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 Posted: Tue Sep 23rd, 2008 12:08 am
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Doc C
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Just got back from NYC for the Yankees final game in Yankee Stadium last night (hopefully not, if they do make it into the playoffs it'll be bigger than the last game in the stadium). Yes the running out of the actors portraying the '23 team was cheesy but to have the Yankee greats such as Larsen, Berra, sons of Mantle/Marris, etc. was great to see. I know there are many Yankee-haters out there, that's okay with me (that's what makes baseball baseball). Thank god we didn't play the dreaded Red Sox and they're obnoxious fans present. However, one does have to stop and awe what the stadium has stood for - the numerous hall of fame personalities who've played there (be them yankees or opposing team members), the other sports, i.e. possibly the greatest football game ever - giants vs colts, boxing matches - Joe Lewis vs Schmelling; Papal masses, concerts, etc. My vote was not to tear it down and move to the new one but to do a facelift of the present one (yes the concessions and rest room facilities stink but that could have been overhauled). The new one will hold fewer people, be more expensive. Enough said, it was a night I'll be able to tell my grandchildren about. Making plans and earning enough scratch to attend the first game in the new one in April.

Doc C



 Posted: Tue Sep 23rd, 2008 12:16 am
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Doc C
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I apologize for misspelling the title of this post. Should have been The Mecca. Been a long day.

Doc C

Last edited on Tue Sep 23rd, 2008 12:33 am by Doc C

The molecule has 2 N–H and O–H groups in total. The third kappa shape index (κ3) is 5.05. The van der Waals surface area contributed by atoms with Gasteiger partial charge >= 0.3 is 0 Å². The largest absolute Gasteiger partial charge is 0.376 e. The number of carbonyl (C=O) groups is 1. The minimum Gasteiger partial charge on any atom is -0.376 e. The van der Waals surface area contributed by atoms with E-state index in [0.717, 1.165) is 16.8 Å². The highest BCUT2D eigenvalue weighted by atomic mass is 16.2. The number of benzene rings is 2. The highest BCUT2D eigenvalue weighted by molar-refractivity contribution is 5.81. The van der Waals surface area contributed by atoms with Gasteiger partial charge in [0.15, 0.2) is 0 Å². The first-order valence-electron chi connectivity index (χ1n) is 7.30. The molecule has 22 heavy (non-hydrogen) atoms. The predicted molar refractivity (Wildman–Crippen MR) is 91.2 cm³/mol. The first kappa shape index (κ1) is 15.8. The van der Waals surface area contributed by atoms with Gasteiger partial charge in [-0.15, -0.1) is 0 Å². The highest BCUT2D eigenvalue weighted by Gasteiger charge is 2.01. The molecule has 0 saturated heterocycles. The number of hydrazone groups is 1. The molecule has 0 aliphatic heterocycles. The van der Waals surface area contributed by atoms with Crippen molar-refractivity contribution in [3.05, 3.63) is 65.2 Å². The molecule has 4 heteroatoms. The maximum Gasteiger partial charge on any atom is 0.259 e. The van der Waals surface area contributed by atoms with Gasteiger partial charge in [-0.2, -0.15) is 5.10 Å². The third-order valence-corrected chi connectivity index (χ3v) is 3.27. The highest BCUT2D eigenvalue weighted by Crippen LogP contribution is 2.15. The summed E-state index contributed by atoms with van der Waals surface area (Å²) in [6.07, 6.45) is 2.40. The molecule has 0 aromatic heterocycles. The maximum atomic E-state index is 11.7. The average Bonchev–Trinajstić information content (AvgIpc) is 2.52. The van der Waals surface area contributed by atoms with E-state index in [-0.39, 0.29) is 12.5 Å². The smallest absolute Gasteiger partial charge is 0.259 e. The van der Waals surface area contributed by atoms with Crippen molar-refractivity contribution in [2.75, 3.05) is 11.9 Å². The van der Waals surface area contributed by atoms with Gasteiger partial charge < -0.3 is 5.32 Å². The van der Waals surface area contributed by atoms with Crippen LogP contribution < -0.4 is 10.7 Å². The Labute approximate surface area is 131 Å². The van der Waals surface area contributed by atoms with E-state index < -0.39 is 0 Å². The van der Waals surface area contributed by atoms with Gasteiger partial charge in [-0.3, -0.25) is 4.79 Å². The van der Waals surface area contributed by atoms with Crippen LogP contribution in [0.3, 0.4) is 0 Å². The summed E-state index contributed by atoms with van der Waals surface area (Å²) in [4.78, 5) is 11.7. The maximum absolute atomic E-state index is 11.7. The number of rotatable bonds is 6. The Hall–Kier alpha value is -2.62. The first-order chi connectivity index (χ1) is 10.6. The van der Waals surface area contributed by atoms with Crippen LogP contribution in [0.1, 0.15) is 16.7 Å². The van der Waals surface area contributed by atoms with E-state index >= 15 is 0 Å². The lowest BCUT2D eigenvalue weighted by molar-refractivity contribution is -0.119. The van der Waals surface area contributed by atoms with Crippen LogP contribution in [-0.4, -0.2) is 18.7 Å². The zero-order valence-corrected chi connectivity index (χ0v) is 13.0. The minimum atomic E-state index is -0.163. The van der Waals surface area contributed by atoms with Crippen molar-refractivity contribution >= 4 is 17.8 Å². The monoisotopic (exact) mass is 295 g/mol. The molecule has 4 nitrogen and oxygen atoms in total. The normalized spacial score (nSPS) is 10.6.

Posted: Tue Sep 23rd, 2008 12:50 am
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susansweet
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Doc always wanted to see the House that Ruth built. I missed my chance.
Susan



 Posted: Tue Sep 23rd, 2008 01:30 am
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Doc C
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I'll be happy to send pics if you so desire.

Doc C



 Posted: Wed Sep 24th, 2008 01:45 am
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Doc C
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http://www.kodakgallery.com/BrowsePhotos.jsp?UV=428366049791_819028240308&collid=87378824508.363551140308.1222220575754&page=1



 Posted: Wed Sep 24th, 2008 01:54 am
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susansweet
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Thanks Doc looks like a good night for baseball. The one that has several players standing at each position I take it are the players that have played that position ?
Susan



 Posted: Wed Sep 24th, 2008 11:42 am
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Doc C
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Susan

You're correct. For instance, Yogi, Elston Howard's daughter at home plate; Reggie, Roger Marris's son in right field.

Doc C



 Posted: Wed Sep 24th, 2008 12:12 pm
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susansweet
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Boy , Doc those are names I remember well, even though I have been a lifelong Dodger Fan both when they were in Brooklyn and when they came to California.  Duke Snider was from my hometown so he was the local hero.  I was a young teen when the Dodgers came to L.A.  My father's boss had season tickets behind home plate .  We got them when he didn't want to use them.  Saw Sandy Koufax, Gil Hodges, Don Drysdale , Duke, PeeWee Reese and later Maury Wills to name a few .  My brother and I one day stood hanging over the railing as the players ran into the tunnel after workout.  None of them stopped to sign our program.  Most just ignored us.